Swimming Between The Flags
Australia is an exquisite country with some of the most gorgeous beaches, but with that beauty also lies danger. The ocean can present a lot of peril for even an experienced swimmer, never mind a young child who is just learning to swim. That’s why it’s vital that you follow the rules and regulations of the beach whilst there with your child.
On a day out with babies and kids it is always best to keep to beaches that are patrolled with lifeguards. The number one rule is to always swim between the beach flags (the flag which is red and yellow and indicates a patrolled swimming area). Different flags mean different things; here are some of the flags and their meanings
The reason that you and your child should always swim between the flags is that this is the area that is marked out as secure for swimming and is patrolled by lifeguards. If you are uncertain about the surf conditions it is best to be safe and speak to a lifeguard about your reservations before taking your child into the water. In addition to swimming between the flags, there are a couple of other safety precautions you can take to make your child’s beach swimming experience a happy and protected one, some of these safety hints are:
- Have a quick look at the safety signs around the beach, just to make sure there are no apparent dangers, and that you know the conditions of the ocean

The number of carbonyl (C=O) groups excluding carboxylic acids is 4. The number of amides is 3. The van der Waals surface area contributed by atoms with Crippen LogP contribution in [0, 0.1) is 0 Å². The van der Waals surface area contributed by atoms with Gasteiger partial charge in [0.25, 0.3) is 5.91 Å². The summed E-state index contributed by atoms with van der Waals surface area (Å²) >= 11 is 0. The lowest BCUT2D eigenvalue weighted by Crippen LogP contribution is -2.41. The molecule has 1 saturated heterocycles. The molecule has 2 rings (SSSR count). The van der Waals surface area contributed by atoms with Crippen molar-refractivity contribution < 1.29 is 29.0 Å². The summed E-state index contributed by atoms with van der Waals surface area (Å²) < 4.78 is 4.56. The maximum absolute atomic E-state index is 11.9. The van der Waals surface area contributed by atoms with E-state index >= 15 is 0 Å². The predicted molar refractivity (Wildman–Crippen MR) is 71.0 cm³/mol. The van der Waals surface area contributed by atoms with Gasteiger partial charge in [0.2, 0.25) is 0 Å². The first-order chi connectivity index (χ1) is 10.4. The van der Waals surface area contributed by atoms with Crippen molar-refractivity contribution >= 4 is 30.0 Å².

- You should never let your child swim alone. They should be supervised by adults the whole time they are at the beach
- Stick your hand up if you or your child needs help, stay calm and don’t try to fight the current, help should arrive soon
- Wait an hour before letting your child swim. After a meal blood flow is increased to your child’s stomach this means less blood is available to deliver oxygen to the exercising muscles and without oxygen the muscles may cramp causing your child not to be able to stay afloat
- Swimming at night is never a good idea because life guards and swimming flags are not present after dark and you could easily lose sight of your child
Most drowning at beaches happen where swimmers have strayed from between the flags and got into some trouble with rips and big waves. Don’t underestimate the power of the ocean, be safe and always remain between the beach flags.
Coastal Watch has web-cams set-up across Australia and they are great for checking surf conditions before visiting the beach. Surf Life Saving Australia also has great information regarding Australia’s beaches and the services that they provide to keep you safe in the ocean.